20 Ingram St. Helena, California, it has no way of knowing if it's Ingram St. in Helena, California, or if it's Ingram whatever in St. Helena, California. That leaves the computer to try to determine intent, and hope for the best. This is a problem inherent in using regular expressions (aka: regex) for parsing addresses.
Now as hard and as complicated as that is, it still has value. Going on the presumption that the parser accurately estimated the intent of the entry, it can then run it through a secondary process, as done in industries like address verification/validation. But more on that later.
So if you're looking to have your address broken down and identified, you're looking for parsing. It's a complicated method, but it has its payoffs.
Standardization is when an address is reformatted to match the standards set by the USPS so it can be processed by them. When run through a standardizing program, addresses will be "cleaned up;" commas will be added between city and state if they're missing, words like "street" and "boulevard" will be abbreviated properly, words will be capitalized in keeping with the USPS system, and so on. In short, it's the process of making an address look like it was written by the postman himself.
Standardizing doesn't break anything down into components. Nothing is labeled or categorized by the end of the process. The word "street" is recognized because it's the word "street," not because of it's position in the syntax of the address.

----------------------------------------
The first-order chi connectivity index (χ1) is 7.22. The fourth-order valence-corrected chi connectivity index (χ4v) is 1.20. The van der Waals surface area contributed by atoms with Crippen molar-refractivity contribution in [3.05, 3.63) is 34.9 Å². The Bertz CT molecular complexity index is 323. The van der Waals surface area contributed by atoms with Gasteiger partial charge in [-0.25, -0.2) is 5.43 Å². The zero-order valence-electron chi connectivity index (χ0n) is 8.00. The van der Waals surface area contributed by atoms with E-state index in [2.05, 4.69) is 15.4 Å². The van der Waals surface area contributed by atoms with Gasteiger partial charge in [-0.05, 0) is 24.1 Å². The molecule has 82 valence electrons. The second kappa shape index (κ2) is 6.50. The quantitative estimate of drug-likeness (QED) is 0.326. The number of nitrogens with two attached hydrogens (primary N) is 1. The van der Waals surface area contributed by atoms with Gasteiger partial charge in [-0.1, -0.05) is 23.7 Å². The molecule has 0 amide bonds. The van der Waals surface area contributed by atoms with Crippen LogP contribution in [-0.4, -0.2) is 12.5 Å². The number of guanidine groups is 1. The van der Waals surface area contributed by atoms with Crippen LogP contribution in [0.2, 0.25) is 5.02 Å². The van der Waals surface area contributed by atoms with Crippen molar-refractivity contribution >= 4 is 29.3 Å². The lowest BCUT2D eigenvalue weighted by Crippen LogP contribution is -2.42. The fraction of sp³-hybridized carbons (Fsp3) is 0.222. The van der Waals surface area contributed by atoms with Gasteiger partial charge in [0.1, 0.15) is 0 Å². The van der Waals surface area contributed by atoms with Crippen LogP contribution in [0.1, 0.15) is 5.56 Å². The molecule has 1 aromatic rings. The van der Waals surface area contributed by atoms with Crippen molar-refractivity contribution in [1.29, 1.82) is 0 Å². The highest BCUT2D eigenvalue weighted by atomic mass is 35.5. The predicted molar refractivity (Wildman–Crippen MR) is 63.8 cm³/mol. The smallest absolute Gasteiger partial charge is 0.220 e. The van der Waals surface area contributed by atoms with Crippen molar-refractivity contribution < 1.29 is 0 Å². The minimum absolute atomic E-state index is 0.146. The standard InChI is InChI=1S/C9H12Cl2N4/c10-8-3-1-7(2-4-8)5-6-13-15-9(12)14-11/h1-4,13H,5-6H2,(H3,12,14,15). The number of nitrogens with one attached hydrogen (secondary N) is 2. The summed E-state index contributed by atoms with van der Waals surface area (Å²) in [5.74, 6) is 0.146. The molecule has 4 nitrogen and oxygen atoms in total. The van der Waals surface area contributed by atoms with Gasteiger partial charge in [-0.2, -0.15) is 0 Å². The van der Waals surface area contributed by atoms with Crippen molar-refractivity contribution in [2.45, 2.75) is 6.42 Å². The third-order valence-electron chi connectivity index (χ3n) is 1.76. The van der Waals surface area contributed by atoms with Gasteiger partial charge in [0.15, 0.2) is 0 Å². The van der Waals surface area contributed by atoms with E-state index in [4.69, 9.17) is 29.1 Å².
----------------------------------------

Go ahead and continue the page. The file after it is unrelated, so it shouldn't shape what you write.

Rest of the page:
So if you're looking to shape up that address list so it looks more professional, you're looking for standardization.
The ultimate form of "address scrubbing" is address validation (also known as address verification). Validation runs an address through a string of processes, and does at least three things: it parses the address, it standardizes the address, and it validates it. The validation part means that an address is compared against an authoritative database and checked to see if it is real.
An address currently receiving mail from the postal system will be returned by our system as valid, and is a real address. Addresses that, for whatever reason, do not currently receive mail are marked as invalid. That doesn't necessarily mean that the address is fictional; it just means that it's not currently in the system. An invalid address may or may not be real; a valid address is real for sure.
An address has to be standardized before being compared to the system, and the system has the addresses already broken down into parts. So, as part of the validation process, the address will be standardized, then compared, then returned with components accurately labeled.
Some validation providers do parsing in-house, so that even if an address fails to validate they can return its components to you and indicate which part failed the test. Not every provider does this, and even those who do can't guarantee 100% accuracy, due to the nature of parsing. It's simply not a foolproof system. Whether or not the parsing is done in-house, they can still standardize the address.
Validation requires access to an authoritative database, and the owners of that data (at least in the US) don't want their stuff strewn across the internet. So for US addresses, there is no truly open source solution for validation.
We hope this article has done its job and clarified some of the details that might be obfuscating your search for whichever of the above services you need. Along those lines, we would be remiss if we did not mention how we provide a significant amount of free address validation (which, as mentioned, includes the parsing/standardizing part), and the stuff you pay for is so reliable and lightning fast it merits the price.
The information delivered in this article was probably overkill, but a wise woman once told us that "nuking it from orbit is the only way to be sure."
We're pretty sure we're not taking that advice out of context.
In any case, good luck and happy hunting.